Latest poll: Tories lose yet more ground over redefining marriage

Nov 21, 2012

Voters are turning away from the Tories in their droves, according to a new poll of 2,000 people by ComRes, reported today by the Daily Mail and the Daily Telegraph.

The Telegraph’s Benedict Brogan, in his respected Morning Briefing email, said: “Another poll CCHQ won’t want to see out is the one published by ComRes this morning on attitudes to gay marriage. The Mail reports that the party’s support for gay marriage will lose them votes both among their base and the wider public. Of the wider electorate, 18 pc are less likely to vote Conservative as a result, as are 36pc of the party’s voters at the last election. If this is a policy based on expediency, it is going horribly wrong.”

Overall, 62 per cent of voters say marriage should stay as it is – between a man and a woman. That number rises to 68 per cent amongst Tory voters.

Even amongst the other main parties the policy failed to enjoy popular support. More than half of Labour and Lib Dem voters (58 per cent and 52 per cent respectively) said that marriage should continue to be defined as a “life-long exclusive commitment between a man and a woman”.

Only 7 per cent say they are more likely to vote Tory if marriage is redefined, but 18 per cent say they are less likely to back the party. Amongst disaffected Tory voters, the picture is even worse for Mr Cameron. Of those who voted Tory in 2010 but say they may not do so next time, just 4 per cent would come back to the party because of gay marriage but a whopping 36 per cent say the policy is driving them further away.

That’s a ratio of 9:1. Back in April that ratio was 3:1. Clearly, the more people hear about the plan to redefine marriage, the less they like it.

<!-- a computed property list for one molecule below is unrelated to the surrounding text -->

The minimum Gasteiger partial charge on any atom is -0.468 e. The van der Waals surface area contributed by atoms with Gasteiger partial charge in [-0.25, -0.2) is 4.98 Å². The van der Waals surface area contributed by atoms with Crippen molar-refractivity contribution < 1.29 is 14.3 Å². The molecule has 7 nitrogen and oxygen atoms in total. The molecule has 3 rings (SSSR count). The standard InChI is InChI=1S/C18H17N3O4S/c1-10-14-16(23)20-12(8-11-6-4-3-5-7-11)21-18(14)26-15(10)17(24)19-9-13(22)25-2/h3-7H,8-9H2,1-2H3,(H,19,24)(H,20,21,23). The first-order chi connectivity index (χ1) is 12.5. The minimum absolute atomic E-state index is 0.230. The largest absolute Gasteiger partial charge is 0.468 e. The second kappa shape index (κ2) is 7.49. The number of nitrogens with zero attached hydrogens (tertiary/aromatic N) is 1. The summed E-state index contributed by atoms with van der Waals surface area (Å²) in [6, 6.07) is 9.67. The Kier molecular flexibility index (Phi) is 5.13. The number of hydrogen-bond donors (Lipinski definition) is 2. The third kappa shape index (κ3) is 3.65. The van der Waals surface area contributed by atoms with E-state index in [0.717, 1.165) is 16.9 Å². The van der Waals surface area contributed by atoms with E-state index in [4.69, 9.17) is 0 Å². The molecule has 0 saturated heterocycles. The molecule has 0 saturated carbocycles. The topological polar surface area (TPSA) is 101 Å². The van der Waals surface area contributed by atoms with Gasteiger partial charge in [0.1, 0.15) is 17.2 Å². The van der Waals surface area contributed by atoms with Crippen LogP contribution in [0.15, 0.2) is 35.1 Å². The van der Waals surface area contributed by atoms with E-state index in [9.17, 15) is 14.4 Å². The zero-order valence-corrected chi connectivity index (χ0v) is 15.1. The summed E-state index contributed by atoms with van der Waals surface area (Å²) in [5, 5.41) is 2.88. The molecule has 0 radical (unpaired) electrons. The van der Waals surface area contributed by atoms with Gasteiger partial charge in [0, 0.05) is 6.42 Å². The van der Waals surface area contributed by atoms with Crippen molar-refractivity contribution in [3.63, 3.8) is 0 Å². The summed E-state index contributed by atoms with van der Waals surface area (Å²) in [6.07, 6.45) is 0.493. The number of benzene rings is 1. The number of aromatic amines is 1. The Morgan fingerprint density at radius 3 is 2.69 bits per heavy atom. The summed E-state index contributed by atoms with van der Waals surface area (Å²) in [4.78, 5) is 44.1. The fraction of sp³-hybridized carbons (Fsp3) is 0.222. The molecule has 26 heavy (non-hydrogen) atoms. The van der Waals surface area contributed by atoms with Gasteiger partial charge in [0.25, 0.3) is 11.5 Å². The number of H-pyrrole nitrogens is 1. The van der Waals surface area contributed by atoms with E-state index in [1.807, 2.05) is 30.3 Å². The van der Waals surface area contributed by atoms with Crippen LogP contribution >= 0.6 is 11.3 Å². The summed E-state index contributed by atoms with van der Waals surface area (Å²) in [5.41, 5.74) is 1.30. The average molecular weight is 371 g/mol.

And George Osborne’s attempt to fight back, with an article saying redefining marriage would help the Tories win the next election, went down like a lead balloon. Only 23 per cent of voters agree, but nearly twice as many (40 per cent) disagree.

Two thirds of voters (65 per cent) think David Cameron is redefining marriage for political, rather than principled, reasons – to rebrand the Tory party as “trendy and modern”.

A similar number (63 per cent) think people are reluctant to say they’re opposed to redefining marriage, for fear of being called a “bigot”.

Campaign director of C4M, Colin Hart, said: “This poll is the latest blow to a profoundly undemocratic plan that day by day is falling apart before our eyes.

“It is unpopular with voters who have never been able to cast a vote on the issue and is costing the Conservative Party votes. As Andrew Hawkins head of ComRes noted in a previous poll, this policy could cost the Tories more than a million votes and scores of seats at the next general election.

“Given the weight of polling data on this issue, the biggest Government consultation in recent years and a 600,000 strong petition opposing the redefinition of marriage, it is astonishing that the PM’s right hand man, Chancellor George Osborne has tried to put this policy at the heart of the Tory’s election strategy.

“Either Mr Osborne is deluded, or out of touch. He should concentrate on fixing Britain’s broken economy instead of trying to rip up the centuries old definition of marriage in a desperate bid to appear progressive and trendy.”